They are a full service broker/financial advisor service. Obviously some people still use them and other outfits like IG, etc. If they do, I expect their opinion will depend on the quality of advisor they happened to get, largely based on 'how well' their investments have done I would assume. Perhaps ignorant or unsure of the self-directed options that exist.
I think these outfits face stiff competition now and in the future as less costly etfs, couch potato, DIY, roboadvisors, and massive amounts of online financial information make investing without a full service advisor easier and equally successful.
I don't condemn them, but I and my larger family have no need of them. We'll keep the 1% plus that they would be taking.
Having about the highest cost structure (1 advisor per office, complete with a secretary has to be expensive) you should expect that they will need to be the highest when it comes to fees. I also worry about their knowledge growth, when they do not have other advisors in the office, to ask questions and run ideas past. I also worry why a person wants to be on there own and perhaps away from prying eyes. It is an expensive perk. They will, of course, have a compliance department but nothing suffices as much, to keep an advisor honest, as a Branch manager's watching, listening and asking questions and if necessary, implementing enforcement action.
I think it comes down to people and cost. Both are important. A number of years ago we decided to quit our bank's fee for service investment program. Why. Poor people, poor advice. We shopped for six months or so. The people part was as or more important than the firm or the fees to us. Assuming the people end is right, we would be looking for a firm that does not 'push' certain investments or investment plans because of high commissions or fees. This, among other reasons, was why we ended a 30 year relationship with our bank. I would be looking for an employer who allowed you to use your skills and advice while at the same time providing ancillary services that were of value to clients. Estate planning, tax planning, etc.
I agree. The right investment and planning for the right client and that's a case by case basis. The pressure at one of the Big 5 and at EJ is enormous. I don't agree with it.
I'd rather take less and know i'm doing the right investment and recommendation plan than be pushed into selling the latest product for whatever reason. I find it distasteful to but it gently. Plus the fact that it's referring as selling clients on this and that kills me. I want a corporate culture where that word isn't even used for clients.
I've worked with an Edward Jones advisor for 8+ years and I'm happy with the service. I hold mostly dividend paying stocks and trade little as I am a buy and hold investor. I moved my RRSP account from one of the big bank brokerages to EJ due to the fact that I was getting very poor advice and service. My big bank advisor was recommending risky, high MER investments, and clearly not looking out for my interests. This was when I started on the path of educating myself on learning how to invest myself. I trade very little and haven't added to my account with EJ in years, other than through the dividend reinvestment program. I don't pay an annual account management fee at EJ as I've opted to continue making my own investment decisions. So the only fees I pay are commission fees on new purchases and t I manage all my other investments through my trading account and have learned a lot. The benefit I get from EJ is their monthly investment recommendations which I'm able to leverage for my own self-directed investments. The bottom line is I have a good relationship with my advisor, which I think is key.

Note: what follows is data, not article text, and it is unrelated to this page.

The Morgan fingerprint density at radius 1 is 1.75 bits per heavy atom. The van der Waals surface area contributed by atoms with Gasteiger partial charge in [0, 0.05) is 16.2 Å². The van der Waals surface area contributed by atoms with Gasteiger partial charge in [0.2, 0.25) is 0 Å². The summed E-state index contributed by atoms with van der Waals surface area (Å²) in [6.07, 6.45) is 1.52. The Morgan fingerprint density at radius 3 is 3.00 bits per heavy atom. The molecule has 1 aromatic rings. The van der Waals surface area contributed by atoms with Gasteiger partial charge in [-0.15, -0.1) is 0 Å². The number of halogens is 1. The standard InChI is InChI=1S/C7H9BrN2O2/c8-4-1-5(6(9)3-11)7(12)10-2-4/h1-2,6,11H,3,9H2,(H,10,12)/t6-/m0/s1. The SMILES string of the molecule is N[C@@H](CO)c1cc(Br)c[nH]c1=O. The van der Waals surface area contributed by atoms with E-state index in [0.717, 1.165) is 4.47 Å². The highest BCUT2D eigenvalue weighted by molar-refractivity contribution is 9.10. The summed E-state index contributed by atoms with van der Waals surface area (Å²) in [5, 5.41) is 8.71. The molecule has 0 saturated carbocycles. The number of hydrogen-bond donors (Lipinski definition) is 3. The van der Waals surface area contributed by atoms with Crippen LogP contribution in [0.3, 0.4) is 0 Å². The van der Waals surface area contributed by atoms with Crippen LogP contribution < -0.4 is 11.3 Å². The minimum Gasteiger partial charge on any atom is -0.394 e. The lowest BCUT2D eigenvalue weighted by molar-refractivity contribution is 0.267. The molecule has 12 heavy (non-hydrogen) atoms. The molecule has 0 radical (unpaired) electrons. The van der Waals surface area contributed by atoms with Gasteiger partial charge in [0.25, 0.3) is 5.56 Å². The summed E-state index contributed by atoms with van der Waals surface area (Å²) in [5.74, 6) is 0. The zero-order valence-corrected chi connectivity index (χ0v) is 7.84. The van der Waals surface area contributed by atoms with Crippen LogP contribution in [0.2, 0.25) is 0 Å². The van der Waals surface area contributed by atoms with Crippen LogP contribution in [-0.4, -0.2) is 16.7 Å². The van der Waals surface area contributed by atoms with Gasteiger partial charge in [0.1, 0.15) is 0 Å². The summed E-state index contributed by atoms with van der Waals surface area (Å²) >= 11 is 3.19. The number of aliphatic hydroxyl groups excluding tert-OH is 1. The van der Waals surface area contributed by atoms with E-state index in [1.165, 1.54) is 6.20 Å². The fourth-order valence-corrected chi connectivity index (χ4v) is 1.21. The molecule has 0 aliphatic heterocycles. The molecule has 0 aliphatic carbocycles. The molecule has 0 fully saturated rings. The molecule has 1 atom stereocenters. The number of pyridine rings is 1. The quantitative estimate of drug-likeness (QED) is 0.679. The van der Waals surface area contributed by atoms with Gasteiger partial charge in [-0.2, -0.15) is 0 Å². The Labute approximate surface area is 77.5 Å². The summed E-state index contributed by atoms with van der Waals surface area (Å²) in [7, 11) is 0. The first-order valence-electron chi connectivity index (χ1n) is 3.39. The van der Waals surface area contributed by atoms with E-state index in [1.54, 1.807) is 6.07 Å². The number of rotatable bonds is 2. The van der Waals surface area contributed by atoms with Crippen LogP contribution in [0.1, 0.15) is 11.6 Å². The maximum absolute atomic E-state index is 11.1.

I helped a friend (small business owner) who asked me to review her investments. She's been with Edward Jones in the US for a long time. Mind you, each advisor is different, so her experience with one advisor probably has nothing to do with another person's experience with another advisor.
I reviewed her EJ docs and investments they got her into. It all looked very sensible and the performance was on par with standard index benchmarks. Of course there are the fees, which did seem high to me, but she's someone who will not manage her investments on her own. She absolutely needs a helping hand and given that, I think the fees were reasonable. The investments were reasonable. Overall, I found nothing to complain about.
That being said, each advisor is likely different, so I wouldn't read too much into her good experience.
To OP:you aren't going to get a lot of positive feedback about Edward Jones (or any other advisor) on a DIY forum, because of the natural inclinations of the regular participants. But, if a financial advisor is your choice, there are at least a couple of positive reviews above.
A forum community dedicated to Canadian personal finance enthusiasts. Come join the discussion about investing, stock portfolios, equities, frugality, real estate, market trading, taxation, retirement, and more!